The Polk family — the hillbillies who own the disgusting farm just a little bit away from their house — kidnap them. At their barn, they find Dr. Elias Cunningham, who is alive… and that might not be a good thing. “Mama,” played by another “AHS” vet, Frances Conroy, managed to keep him alive after he was shot with multiple arrows, but they’ve taken his leg and arm, and he begs for death. He’s granted his wish, as one of the Polks bashes in his head.
While that’s happening, Mama Polk reveals that her kin made a deal with the butcher centuries ago, providing her with fresh blood each year. She’s not about to let Matt, Shelby, and Flora get away. The Polks pack them in their pick-up truck, and drive back to the house, with one of the Polk boys holding a shotgun in front of their faces. Matt notices an opportunity, and wrestles the gun away from the Polk in back with them as Shelby kicks him off the car. In the process, Matt blows the driver’s head off, as his mother sits next to him.
For some reason, Matt figures “we’d take our chances in the woods,” where they’ve been preyed upon for weeks, instead of trying to steal the car. Of course, Mama Polk finds them and breaks Shelby’s ankle, keeping them from running again. And just like that, we’re headed back to the house.
Meanwhile, thanks to Shelby’s stunt at the end of episode 3, Lee has spent the past 48 hours being interrogated by police for the murder of her ex-husband. After the cops are unable to find any inconsistencies in her story, because she really is telling the truth, they let her go. When she emerges, she finds a text from Matt telling her that they’ve found Flora, and utters the horribly incorrect statement, “I knew my baby was safe.”
But Lee realizes something is wrong when Matt doesn’t answer his phone. Following her instincts, she asks a cop to give her a ride to the house, and gets there just as they’re about to sacrifice Flora in front of Shelby and Matt. The cop promptly speeds away before Lee can even ask him to call in for back-up, signaling that the police likely know more about the estate than they’re letting on.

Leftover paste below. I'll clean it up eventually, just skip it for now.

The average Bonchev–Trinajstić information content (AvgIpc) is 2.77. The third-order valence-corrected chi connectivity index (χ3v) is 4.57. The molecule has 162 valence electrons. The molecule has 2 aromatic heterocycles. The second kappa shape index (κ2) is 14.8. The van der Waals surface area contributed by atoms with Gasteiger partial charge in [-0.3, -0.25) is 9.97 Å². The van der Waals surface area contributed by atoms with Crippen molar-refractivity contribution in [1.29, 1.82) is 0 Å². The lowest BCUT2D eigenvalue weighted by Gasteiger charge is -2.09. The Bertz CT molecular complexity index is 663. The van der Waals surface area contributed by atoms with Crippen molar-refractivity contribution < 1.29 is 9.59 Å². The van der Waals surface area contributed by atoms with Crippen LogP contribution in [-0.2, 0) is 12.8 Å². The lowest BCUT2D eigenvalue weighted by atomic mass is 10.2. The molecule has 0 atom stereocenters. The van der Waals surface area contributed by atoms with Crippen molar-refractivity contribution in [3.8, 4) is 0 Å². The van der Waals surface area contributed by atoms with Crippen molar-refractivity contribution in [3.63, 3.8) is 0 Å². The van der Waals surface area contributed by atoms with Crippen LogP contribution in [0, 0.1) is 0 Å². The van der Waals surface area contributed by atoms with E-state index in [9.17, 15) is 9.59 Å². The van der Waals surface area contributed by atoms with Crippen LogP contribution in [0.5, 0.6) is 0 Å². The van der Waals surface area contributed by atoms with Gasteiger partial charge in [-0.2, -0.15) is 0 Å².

As the butcher heads toward Flora, someone unexpected steps up: the butcher’s son. He can’t bare to watch her take yet another innocent life, grabs the butcher and throws himself and his mother into the flames. But there’s still others who want to see Flora dead. The pig man rushes toward her, but hell hath no fury like a mother’s — or really, Lee’s — scorn. She runs him over with a car, and she, Flora, Matt, and Shelby finally make their escape, even as the butcher runs after them, her body on fire.
They’re able to find a cheap motel and, despite being homeless, broke, and without all their belongings, they’re more than happy. Still, the trauma affects Shelby to this day, and the butcher still shows up to terrorize her dreams.
And… that’s it? Shelby and Matt’s nightmare may be over, but we’ve still got more than half the season to go. The show’s co-creator, Ryan Murphy, has teased that episode 6 is where it does a complete 180. From the preview of the next episode, that seems obvious — we see Cheyenne Jackson from “Hotel” in a swanky building like we haven’t yet seen in Season 6. Where will “Roanoke” go from here? Weigh in with your thoughts below.